A festival to showcase Black culture, music and business was held in the city this weekend to kick off Black History Month.

The Black Businesses, Art and Music Festival (BAMM) was held at Guildhall Square on Sunday to display the culture and talent of Black people in the Southampton community.

The United Voice of African Associations (TUVAA), the group behind the event, has worked with Southampton City Council to bring Black communities across the city together for a day of celebration.

Daily Echo: Event organiser, Abdoulie Sanneh, from The United Voice of African AssociationsEvent organiser, Abdoulie Sanneh, from The United Voice of African Associations (Image: Ross Marshall)

Event organiser, Abdoulie Sanneh, 52, said: “Black History Month is celebrated across the UK every year, but what we have found is that Black people themselves are not celebrating Black History Month.

“It is very difficult to get small Black communities and businesses together in one place to celebrate.“That is why TUVAA has put together this incredible event.“We want to create a platform where Black people can feel confident and proud of their culture and history.

“Bringing together Black people, culture and business is what we are here to do – and I’m very proud to be part of that.”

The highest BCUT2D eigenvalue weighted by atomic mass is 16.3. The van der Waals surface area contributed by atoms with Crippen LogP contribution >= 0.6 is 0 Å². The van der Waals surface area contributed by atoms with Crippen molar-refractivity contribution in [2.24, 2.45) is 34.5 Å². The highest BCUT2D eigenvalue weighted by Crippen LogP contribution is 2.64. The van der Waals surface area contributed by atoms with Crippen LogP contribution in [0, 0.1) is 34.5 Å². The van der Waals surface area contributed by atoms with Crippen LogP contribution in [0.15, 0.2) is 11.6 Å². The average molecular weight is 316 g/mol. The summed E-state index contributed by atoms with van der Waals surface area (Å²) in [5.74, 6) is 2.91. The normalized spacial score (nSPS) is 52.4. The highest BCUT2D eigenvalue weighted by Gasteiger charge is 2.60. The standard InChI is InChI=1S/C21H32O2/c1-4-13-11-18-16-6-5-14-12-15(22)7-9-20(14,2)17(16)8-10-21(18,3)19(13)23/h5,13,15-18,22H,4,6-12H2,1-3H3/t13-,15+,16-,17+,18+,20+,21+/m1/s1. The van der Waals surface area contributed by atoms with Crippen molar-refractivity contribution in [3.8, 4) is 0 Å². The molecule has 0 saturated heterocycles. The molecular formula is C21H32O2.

READ MORE: Black History Month: Telling Other Histories

Attendees watched a variety of live performances, including live music, dance, comedy, poetry and African drumming.

They also had to opportunity to browse the stalls of and experience some Afro-Caribbean street food.

Earleesha Jackson, 33, from Spice World in St Mary Street, was selling her traditional Jamaican street food at the event.

She said: “This is such a great event to showcase the Black business, music and art from around Southampton.

Daily Echo: Earleesha Jackson from Spice World was showcasing her Jamaican street foodEarleesha Jackson from Spice World was showcasing her Jamaican street food (Image: Ross Marshall)“Its so good to celebrate our culture and history that so many people haven’t heard of.

 “I love showing what the black community has to offer – it is a great opportunity to show that we, as a race, are skilled and talented in so many ways.

“I’m so pleased that so many people from across Southampton have turned up to support the event.”

The stalls ranged from Black history book stalls to African-inspired clothes and crafts.

Artist, Karla ‘Nat’ Buck, 30, was at the event to display her collection of handmade ornaments and artwork inspired by the 'beautiful islands of Turks and Caicos' southeast of the Bahamas.

Daily Echo: Karla creating one of her stunning paintingsKarla creating one of her stunning paintings (Image: Ross Marshall)She said: “Turks and Caicos is my home, and I grew up crafting out of shells and other nature objects – I could not miss the opportunity to celebrate the craft and culture of my home at BAMM.

“I’m loving the positive feedback that I have got from people here today.”